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XLVI. Thus Calidore continu'd there long time To winne the love of the faire Pastorell ; Which having got, he used without crime Or blamefull blot; but menaged so well, That he, of all the rest which there did dwell, Was favoured and to her grace commended: But what straunge fortunes unto him befell,
Ere he attain’d the point by him intended, Shall more conveniently in other place be ended.
Calidore sees the Graces daunce
To Colins melody:
He mindeth more how he may be relieved [grieved. With grace from her, whose love his heart hath sore en
That from henceforth he meanes no more to sew
Of courtly favour fed with light report
2 Quest, pursuit.
3 Then, than.
IĮ. 9.— Sayling alıcaies in the port.] Always being near the shore without reaching it.
III. Ne certes ? mote he greatly blamed be From so high step to stoupe unto so low; For who had tasted once, as oft did he, The happy peace which there doth overflow, And prov'd the perfect pleasures which doe grow Amongst poore hyndes, in hils, in woods, in dales; Would never more delight in painted show
Of such false blisse, as there is set for stales ? T' entrap unwary fooles in their eternall bales.
IV. For what hath all that goodly glorious gaze Like to one sight which Calidore did vew ? The glaunce whereof their dimmed eies would daze,3 That never more they should endure the shew Of that shunne-shine, that makes them looke askew : Ne ought, in all that world of beauties rare, (Save onely Glorianaes heavenly hew, To which what can compare ?) can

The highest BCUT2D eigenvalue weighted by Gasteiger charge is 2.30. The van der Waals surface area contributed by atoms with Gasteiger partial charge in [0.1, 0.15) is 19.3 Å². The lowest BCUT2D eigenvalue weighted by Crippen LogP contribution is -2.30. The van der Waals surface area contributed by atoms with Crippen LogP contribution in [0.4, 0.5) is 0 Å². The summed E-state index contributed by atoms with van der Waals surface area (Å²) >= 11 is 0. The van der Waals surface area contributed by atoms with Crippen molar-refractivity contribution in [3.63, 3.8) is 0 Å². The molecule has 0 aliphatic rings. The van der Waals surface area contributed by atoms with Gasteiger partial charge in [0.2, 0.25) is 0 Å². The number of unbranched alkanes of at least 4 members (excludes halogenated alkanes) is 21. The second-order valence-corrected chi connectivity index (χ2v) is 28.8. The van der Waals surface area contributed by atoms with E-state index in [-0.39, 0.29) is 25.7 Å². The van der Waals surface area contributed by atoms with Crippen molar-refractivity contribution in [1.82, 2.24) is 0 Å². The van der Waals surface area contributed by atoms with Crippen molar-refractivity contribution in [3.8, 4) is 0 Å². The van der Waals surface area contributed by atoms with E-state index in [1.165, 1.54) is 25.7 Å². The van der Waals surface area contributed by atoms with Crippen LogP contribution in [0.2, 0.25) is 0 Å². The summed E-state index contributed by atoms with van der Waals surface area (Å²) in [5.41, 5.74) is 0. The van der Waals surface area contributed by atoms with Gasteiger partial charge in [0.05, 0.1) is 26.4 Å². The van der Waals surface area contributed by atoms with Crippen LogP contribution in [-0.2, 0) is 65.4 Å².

compare , The which, as commeth now by course, I will declare.
And there by her were poured forth at fill,
1 Certes, truly. 2 Stales, lures. 3 Daze, dazzle.
* Troad, tread, footsteps. 5 Pill, rob, take from.
III. 9. — In their eternall bales.] To their eternal ruir
VI. It was an Hill plaste in an open plaine, That round about was bordered with a wood Of matchlesse hight, that seem'd th' earth to disdaine ; In which all trees of honour stately stood, And did all winter as in sommer bud, Spredding pavilions for the birds to bowre, Which in their lower braunches sung aloud;
And in their tops the soring hauke did towre,
Keeping all noysome things away from it,
VIII. And on the top thereof a spacious plaine Did spred itselfe, to serve to all delight, Either to daunce, when they to daunce would faine,2 Or else to course-about their bases light; Ne ought there wanted, which for pleasure might Desired be, or thence to banish bale 3 : So pleasauntly the Hill with equall hight
· Boure, shelter themselves.
3 Bale, sorrow.
VIII. 4. – To course-about their bases light.] This seems to contain an allusion to the game of prison-base.
Did seeme to overlooke the lowly vale; Therefore it rightly cleeped' was Mount Acidale.
And in her soveraine majesty to sit,
Full merrily, and making gladfull glee,
open greene, For dread of them unwares to be descryde, For breaking of their daunce, if he were seene; But in the covert of the wood did byde, Beholding all, yet of them unespyde:
· Hight, high.
3 Weete, know.
VIII. 9. — Therefore it rightly cleeped was Mount Acidale.] Acidale, from its composition, seems to mean, “a needle in a valley,' (acus, Lat.) Several mountain peaks are called needles.